Just Taxes Blog by ITEP

Here Are Some Truths About Corporate Tax Avoidance

Here Are Some Truths About Corporate Tax Avoidance

March 25, 2021

Amy Hanauer
Amy Hanauer
Executive Director

In 2020, the pandemic killed hundreds of thousands of Americans and unemployment soared to levels not seen since the Bureau of Labor Statistics started collecting data in the 1940s.

Despite that, Amazon’s profits surged to $20 billion last year as people shifted to shopping online. But the company paid just 9.4 percent of its profits in federal corporate income taxes, after paying zero in 2018 and about 1 percent in 2019. Its total effective federal corporate income tax rate over three years was just 4.3 percent on $44.7 billion in profits. That’s a far cry from the statutory rate of 21 percent.

In 2020, Netflix’s profits surged to $2.8 billion because people went out less and instead watched more TV at home. Yet the company paid less than 1% of those profits in federal corporate income taxes, after paying nothing in 2018 and about 1 percent in 2019. Over those three years, Netflix paid a total effective rate of 0.4 percent on $5.3 billion in profits. Again, not at all close to the 21 percent statutory rate.

And late last week we learned that Zoom, the video conferencing platform that has become ubiquitous for meetings, saw its profits spike by 4,000 percent last year. But the company paid zero federal corporate income tax for 2020.

Zoom, Amazon and Netflix are not alone. The pandemic has been hard on many businesses large and small, and many reported losses last year. But some with profits–indeed even some with record profits because of the pandemic–avoided paying corporate income tax on those profits. So far, my colleagues have found more than 50 S&P 500 corporations that reported profits but paid no federal corporate income tax last year–a year when our lives depended on public resources for testing, research and vaccine distribution.

Here are some truths about corporate tax avoidance.

  • First, lawmakers could address this but have chosen not to. We were all quite aware of the corporate tax avoidance crisis when Congress drafted a major overhaul of the tax code, signed into law by former President Trump in 2017. The figures above are the result of that new law during its first three years.
  • Second, tax avoidance is not due to the current economic crisis. The corporate income tax is a tax on corporate profits. It doesn’t affect companies that aren’t profiting. Shutting down special breaks and loopholes would not hurt businesses laid low by the pandemic.
  • Third, corporate tax dodging hurts ordinary Americans by reducing resources for health care, road repair and other essentials. Trump administration officials claimed their corporate breaks would boost the economy. In fact, GDP growth in the law’s first two years was 2.9 percent and 2.2 percent, comparable or well below 2015 levels. Proponents of the breaks also argued the benefits would be passed onto workers, boosting salaries by $4,000 to $9,000 This never happened and the Congressional Research Service found that instead $1 trillion went to share buybacks, which enrich mostly wealthy stockholders.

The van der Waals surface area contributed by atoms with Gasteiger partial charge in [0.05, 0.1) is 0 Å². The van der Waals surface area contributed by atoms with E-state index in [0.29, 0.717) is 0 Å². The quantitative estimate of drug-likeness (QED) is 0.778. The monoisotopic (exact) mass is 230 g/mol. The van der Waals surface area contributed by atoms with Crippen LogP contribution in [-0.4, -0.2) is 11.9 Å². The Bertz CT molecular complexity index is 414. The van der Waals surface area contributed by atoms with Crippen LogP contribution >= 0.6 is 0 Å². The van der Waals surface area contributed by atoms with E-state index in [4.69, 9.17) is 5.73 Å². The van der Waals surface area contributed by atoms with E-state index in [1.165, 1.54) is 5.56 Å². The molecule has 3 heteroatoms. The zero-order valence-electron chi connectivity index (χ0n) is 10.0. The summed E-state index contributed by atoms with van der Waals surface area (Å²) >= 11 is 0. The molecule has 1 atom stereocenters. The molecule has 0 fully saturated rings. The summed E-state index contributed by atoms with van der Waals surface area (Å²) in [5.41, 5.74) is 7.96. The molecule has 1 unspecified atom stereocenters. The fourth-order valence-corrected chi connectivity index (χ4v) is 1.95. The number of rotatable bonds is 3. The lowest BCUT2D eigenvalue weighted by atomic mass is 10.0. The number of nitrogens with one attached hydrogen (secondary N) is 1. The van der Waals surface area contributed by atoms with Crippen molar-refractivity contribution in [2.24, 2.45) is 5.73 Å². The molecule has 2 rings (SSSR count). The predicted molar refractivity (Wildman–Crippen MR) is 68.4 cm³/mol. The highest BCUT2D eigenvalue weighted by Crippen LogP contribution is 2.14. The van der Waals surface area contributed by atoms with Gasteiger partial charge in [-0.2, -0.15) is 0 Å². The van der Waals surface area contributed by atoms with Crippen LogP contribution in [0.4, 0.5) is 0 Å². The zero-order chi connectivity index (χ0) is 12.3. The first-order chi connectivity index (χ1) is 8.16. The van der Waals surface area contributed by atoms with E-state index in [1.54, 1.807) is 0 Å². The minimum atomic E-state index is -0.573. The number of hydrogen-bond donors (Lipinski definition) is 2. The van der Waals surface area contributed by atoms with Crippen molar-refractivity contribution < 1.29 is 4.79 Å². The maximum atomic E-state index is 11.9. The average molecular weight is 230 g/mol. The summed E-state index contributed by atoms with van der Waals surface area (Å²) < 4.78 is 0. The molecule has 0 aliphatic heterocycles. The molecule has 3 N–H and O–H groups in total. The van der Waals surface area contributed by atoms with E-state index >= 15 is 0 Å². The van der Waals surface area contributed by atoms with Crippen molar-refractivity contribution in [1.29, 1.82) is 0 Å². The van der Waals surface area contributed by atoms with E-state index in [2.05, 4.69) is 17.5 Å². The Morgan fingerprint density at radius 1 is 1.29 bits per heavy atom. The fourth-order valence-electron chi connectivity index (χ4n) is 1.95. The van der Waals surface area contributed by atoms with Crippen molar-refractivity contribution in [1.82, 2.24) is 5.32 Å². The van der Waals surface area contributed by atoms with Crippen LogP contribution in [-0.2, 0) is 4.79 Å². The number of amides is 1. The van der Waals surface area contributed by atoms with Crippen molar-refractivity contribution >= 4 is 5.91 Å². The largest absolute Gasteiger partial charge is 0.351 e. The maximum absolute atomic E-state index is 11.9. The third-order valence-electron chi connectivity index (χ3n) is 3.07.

We all need the things that the public sector provides. When corporate taxes go unpaid, the American people have less for the things that would help our communities. That means less repair of our failing infrastructure, less investment in greening our economy, less funding to help young people attend college.

This matters particularly now, as policymakers will soon address what our nation can afford to improve our economy and health going forward.

Although our research suggests that corporations already have too many tax breaks, some lawmakers want to provide even more. Some lawmakers propose to expand the corporate breaks in the Trump tax law by making permanent the expensing provision, which is set to expire, and by repealing some tax increases related to interest deductions and research expenses, that have yet to take effect.

Beyond those immediate decisions, five proactive changes would improve corporate taxation.

  • First, Congress should address offshore corporate tax avoidance by equalizing taxes on domestic and foreign profits.
  • Second, Congress should address what we could call domestic corporate tax avoidance by eliminating tax breaks for accelerated depreciation or expensing. Companies should instead pay taxes on capital investments as the assets actually wear out, an approach also called economic depreciation.
  • Third, also on the domestic side, Congress should end the stock options book-tax gap that allows corporations to tell investors and the IRS different things about the cost of their stock options.
  • Fourth, if Congress does not eliminate the domestic corporate breaks, then it should enact a new minimum tax ensuring that corporations pay a minimum amount on their profits, so entities like Amazon, Netflix and Zoom, can’t pay zero in some profitable years.
  • Finally, Congress should fund the IRS so we can enforce the laws they enact.

Many lawmakers want to preserve tax breaks and yet claim that we cannot afford to help people directly. In fact, we can choose a fair tax code that gives us the resources to make permanent the Child Tax Credit, which could reduce child poverty by 45 percent. We can enforce tax laws and have more resources to create green jobs and climate-proof our infrastructure. And we can close loopholes and raise revenue to help regular families pay for childcare and college.

A better corporate tax code is how we begin generating the resources needed to improve lives, reduce climate change, and create a better country.